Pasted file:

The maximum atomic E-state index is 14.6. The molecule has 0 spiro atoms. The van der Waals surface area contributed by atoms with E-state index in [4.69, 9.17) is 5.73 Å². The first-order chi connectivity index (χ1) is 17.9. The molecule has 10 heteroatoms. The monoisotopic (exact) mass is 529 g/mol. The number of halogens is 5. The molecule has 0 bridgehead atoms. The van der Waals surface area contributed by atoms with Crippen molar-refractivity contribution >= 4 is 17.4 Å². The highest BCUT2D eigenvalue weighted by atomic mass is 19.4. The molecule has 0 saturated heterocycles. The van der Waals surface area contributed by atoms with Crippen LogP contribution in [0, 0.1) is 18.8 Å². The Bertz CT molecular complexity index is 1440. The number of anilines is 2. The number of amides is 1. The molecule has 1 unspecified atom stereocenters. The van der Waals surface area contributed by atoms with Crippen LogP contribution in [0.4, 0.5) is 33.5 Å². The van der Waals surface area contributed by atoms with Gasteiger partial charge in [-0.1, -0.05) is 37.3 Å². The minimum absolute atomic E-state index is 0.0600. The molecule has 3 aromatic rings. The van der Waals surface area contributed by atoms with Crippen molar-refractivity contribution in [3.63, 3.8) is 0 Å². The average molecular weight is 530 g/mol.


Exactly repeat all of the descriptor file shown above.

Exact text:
The maximum atomic E-state index is 14.6. The molecule has 0 spiro atoms. The van der Waals surface area contributed by atoms with E-state index in [4.69, 9.17) is 5.73 Å². The first-order chi connectivity index (χ1) is 17.9. The molecule has 10 heteroatoms. The monoisotopic (exact) mass is 529 g/mol. The number of halogens is 5. The molecule has 0 bridgehead atoms. The van der Waals surface area contributed by atoms with Crippen molar-refractivity contribution >= 4 is 17.4 Å². The highest BCUT2D eigenvalue weighted by atomic mass is 19.4. The molecule has 0 saturated heterocycles. The van der Waals surface area contributed by atoms with Crippen LogP contribution in [0, 0.1) is 18.8 Å². The Bertz CT molecular complexity index is 1440. The number of anilines is 2. The number of amides is 1. The molecule has 1 unspecified atom stereocenters. The van der Waals surface area contributed by atoms with Crippen LogP contribution in [0.4, 0.5) is 33.5 Å². The van der Waals surface area contributed by atoms with Gasteiger partial charge in [-0.1, -0.05) is 37.3 Å². The minimum absolute atomic E-state index is 0.0600. The molecule has 3 aromatic rings. The van der Waals surface area contributed by atoms with Crippen molar-refractivity contribution in [3.63, 3.8) is 0 Å². The average molecular weight is 530 g/mol.